In the late 1950’s, subsidized U.S. farmers created a soybean oil surplus.  Tino De Angelis and his company Allied Crude Vegetable Oil, had a great idea.  Buy up the entire soybean oil surplus, which was used to make everything from salad dressing to paint, and ship the oil abroad using government aid programs.  To corner the market, Allied needed lots of capital to purchase modern equipment, pay high wages and lease over 100 giant oil tankers.  There was just one problem, Allied never bought any oil.  The company duped investors by filling its tankers with water and a few feet of oil.  Since oil floats above water, it appeared to port inspectors that the ships were loaded with oil.  In 1963 it all came crashing down and lenders to Allied lost $150 million dollars (over $1 billion in today’s dollars).

American Express took one of the worst hits in the scandal as its subsidiary, stored, inspected and vouched for the oil that was used as collateral for bank loans.  American Express’ stock promptly dropped 50% and many feared the company would go bankrupt.  As legend goes, a young Warren Buffett, decided to make a huge investment in American Express, after having lunch in a restaurant and seeing people all around him continue to use their American Express credit cards.  Although the company made a very bad investment and did a poor job of due diligence it survived and thrived because its main product, credit cards would always be needed.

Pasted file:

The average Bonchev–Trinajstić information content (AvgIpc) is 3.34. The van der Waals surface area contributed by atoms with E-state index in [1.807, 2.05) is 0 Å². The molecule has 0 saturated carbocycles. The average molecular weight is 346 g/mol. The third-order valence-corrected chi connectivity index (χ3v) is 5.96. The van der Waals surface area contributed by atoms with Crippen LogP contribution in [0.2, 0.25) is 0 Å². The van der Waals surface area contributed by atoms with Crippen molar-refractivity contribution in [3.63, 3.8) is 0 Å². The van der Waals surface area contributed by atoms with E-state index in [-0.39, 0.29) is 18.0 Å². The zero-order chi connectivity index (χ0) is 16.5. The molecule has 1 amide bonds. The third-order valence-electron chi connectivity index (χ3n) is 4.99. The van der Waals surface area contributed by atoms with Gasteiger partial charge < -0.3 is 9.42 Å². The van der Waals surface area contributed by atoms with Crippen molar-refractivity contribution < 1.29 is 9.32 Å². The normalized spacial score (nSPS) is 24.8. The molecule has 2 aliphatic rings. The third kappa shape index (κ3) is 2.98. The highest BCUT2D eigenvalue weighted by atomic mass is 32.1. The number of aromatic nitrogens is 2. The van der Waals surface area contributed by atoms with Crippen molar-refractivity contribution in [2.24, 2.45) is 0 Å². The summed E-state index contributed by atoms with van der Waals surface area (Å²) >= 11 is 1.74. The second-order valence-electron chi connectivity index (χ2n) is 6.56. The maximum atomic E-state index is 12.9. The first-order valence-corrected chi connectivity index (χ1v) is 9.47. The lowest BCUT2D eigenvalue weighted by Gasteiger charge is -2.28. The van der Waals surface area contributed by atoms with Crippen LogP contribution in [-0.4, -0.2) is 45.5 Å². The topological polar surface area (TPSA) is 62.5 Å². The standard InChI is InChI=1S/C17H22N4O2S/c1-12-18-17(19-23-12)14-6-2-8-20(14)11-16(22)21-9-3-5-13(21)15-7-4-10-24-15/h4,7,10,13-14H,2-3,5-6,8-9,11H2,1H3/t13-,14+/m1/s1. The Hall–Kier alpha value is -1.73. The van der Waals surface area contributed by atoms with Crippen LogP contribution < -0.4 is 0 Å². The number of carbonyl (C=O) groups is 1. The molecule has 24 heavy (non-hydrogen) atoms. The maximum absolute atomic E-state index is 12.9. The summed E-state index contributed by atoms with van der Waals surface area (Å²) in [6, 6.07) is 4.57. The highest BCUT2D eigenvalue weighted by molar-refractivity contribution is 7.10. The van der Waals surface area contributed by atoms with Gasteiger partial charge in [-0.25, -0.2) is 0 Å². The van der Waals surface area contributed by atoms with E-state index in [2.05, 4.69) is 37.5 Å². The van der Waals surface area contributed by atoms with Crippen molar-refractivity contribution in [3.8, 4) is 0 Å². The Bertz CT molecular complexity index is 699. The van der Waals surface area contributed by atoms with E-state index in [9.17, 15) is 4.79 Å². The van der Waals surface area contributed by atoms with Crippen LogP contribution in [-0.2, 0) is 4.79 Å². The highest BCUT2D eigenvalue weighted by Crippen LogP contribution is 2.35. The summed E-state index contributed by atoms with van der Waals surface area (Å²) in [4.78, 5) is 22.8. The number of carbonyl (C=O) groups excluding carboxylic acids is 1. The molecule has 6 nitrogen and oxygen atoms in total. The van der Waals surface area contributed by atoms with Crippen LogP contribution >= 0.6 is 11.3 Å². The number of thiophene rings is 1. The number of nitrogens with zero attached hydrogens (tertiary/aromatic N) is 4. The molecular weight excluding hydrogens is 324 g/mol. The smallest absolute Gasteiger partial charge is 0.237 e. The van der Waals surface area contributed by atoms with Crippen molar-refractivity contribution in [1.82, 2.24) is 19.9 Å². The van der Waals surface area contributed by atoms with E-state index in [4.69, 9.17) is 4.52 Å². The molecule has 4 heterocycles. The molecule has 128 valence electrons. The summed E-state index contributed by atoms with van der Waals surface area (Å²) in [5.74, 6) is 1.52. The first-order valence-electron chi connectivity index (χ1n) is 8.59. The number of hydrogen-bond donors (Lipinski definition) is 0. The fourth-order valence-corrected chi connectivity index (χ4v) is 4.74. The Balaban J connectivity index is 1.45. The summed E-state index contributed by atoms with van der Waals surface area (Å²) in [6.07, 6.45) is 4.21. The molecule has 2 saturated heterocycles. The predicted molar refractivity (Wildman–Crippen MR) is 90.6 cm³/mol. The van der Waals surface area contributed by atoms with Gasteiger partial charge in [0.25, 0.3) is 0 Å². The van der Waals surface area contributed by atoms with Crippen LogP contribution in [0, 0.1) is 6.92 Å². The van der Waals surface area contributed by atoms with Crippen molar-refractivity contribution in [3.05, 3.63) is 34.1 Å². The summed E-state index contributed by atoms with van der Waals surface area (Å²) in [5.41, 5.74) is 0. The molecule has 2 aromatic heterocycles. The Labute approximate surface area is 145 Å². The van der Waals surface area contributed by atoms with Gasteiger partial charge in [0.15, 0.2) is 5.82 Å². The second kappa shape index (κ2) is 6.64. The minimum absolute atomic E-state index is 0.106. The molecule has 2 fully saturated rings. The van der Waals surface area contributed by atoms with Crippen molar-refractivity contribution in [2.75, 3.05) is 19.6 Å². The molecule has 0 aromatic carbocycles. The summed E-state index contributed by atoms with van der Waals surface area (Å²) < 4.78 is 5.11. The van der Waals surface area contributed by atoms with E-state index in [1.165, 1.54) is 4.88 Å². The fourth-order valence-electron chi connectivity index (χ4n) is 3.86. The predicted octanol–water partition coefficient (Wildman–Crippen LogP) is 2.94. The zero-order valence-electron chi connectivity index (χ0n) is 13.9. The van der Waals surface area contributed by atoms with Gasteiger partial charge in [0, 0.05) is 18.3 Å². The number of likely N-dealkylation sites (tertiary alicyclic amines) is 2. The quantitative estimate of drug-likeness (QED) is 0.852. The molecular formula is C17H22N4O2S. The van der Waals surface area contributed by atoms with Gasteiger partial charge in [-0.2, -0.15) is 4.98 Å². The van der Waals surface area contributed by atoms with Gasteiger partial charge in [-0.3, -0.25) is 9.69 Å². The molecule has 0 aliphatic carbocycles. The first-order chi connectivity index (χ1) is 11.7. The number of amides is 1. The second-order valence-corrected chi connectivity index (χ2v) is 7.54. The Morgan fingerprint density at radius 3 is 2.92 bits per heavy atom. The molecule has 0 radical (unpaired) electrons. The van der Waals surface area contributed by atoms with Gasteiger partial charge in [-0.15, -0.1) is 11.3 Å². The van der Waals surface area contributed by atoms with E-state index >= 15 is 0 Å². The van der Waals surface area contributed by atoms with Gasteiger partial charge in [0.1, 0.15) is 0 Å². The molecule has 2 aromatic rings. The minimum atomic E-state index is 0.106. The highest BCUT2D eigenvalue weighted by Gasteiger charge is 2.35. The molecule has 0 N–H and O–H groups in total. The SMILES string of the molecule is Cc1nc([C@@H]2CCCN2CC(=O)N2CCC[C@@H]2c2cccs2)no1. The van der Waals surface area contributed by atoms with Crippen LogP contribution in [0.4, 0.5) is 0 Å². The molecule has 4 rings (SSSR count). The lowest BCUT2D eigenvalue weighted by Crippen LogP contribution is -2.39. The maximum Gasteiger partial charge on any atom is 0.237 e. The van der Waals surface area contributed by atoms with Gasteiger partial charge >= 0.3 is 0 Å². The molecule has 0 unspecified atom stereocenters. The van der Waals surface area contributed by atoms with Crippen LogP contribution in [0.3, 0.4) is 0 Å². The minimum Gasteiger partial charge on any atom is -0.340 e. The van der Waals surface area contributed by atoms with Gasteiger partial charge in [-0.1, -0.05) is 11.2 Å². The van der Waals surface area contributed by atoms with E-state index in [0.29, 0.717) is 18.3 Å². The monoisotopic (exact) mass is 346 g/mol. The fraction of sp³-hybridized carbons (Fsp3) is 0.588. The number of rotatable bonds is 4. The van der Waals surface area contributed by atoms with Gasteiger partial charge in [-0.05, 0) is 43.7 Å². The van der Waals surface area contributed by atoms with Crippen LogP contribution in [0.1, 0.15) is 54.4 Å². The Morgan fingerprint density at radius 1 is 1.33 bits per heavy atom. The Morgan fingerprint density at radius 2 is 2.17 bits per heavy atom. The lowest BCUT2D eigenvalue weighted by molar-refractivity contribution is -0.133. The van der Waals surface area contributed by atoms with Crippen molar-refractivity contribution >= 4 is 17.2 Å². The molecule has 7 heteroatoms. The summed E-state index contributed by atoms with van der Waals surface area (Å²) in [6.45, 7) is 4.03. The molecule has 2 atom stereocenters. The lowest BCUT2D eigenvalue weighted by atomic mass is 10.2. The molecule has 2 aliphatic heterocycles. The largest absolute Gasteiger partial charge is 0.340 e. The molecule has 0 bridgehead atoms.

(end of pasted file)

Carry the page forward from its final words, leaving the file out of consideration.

Manulife Financial made a similar mistake with its segregated mutual fund business.  The company guaranteed returns but never properly insured for a severe drop in the stock market (oh the irony).  Manulife has rectified this problem and we believe that investors should buy its stock.  Manulife is one of the most recognized franchises in North American and its main product, insurance, will always be needed.  The company which once traded at a premium multiple to the Canadian banks is now trading at a 25% discount.   Maybe I should give Warren a call?